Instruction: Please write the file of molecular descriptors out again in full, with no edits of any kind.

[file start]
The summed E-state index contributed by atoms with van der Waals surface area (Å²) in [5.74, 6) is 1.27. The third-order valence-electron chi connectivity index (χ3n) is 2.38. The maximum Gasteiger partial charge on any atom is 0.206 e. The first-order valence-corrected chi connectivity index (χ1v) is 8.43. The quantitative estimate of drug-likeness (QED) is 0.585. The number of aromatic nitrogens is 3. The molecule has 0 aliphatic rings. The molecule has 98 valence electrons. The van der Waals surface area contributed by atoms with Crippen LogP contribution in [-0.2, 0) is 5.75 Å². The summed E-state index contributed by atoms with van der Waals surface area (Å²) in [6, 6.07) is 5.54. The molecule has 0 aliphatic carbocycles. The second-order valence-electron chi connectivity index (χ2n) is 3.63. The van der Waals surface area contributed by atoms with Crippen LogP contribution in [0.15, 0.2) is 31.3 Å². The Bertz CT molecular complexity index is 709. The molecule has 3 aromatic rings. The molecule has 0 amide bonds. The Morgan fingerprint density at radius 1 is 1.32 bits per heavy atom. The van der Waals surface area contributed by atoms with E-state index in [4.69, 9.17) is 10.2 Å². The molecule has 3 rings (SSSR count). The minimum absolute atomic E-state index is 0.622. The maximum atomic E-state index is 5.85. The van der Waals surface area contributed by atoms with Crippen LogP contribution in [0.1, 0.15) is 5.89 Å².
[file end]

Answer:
The summed E-state index contributed by atoms with van der Waals surface area (Å²) in [5.74, 6) is 1.27. The third-order valence-electron chi connectivity index (χ3n) is 2.38. The maximum Gasteiger partial charge on any atom is 0.206 e. The first-order valence-corrected chi connectivity index (χ1v) is 8.43. The quantitative estimate of drug-likeness (QED) is 0.585. The number of aromatic nitrogens is 3. The molecule has 0 aliphatic rings. The molecule has 98 valence electrons. The van der Waals surface area contributed by atoms with Crippen LogP contribution in [-0.2, 0) is 5.75 Å². The summed E-state index contributed by atoms with van der Waals surface area (Å²) in [6, 6.07) is 5.54. The molecule has 0 aliphatic carbocycles. The second-order valence-electron chi connectivity index (χ2n) is 3.63. The van der Waals surface area contributed by atoms with Crippen LogP contribution in [0.15, 0.2) is 31.3 Å². The Bertz CT molecular complexity index is 709. The molecule has 3 aromatic rings. The molecule has 0 amide bonds. The Morgan fingerprint density at radius 1 is 1.32 bits per heavy atom. The van der Waals surface area contributed by atoms with E-state index in [4.69, 9.17) is 10.2 Å². The molecule has 3 rings (SSSR count). The minimum absolute atomic E-state index is 0.622. The maximum atomic E-state index is 5.85. The van der Waals surface area contributed by atoms with Crippen LogP contribution in [0.1, 0.15) is 5.89 Å².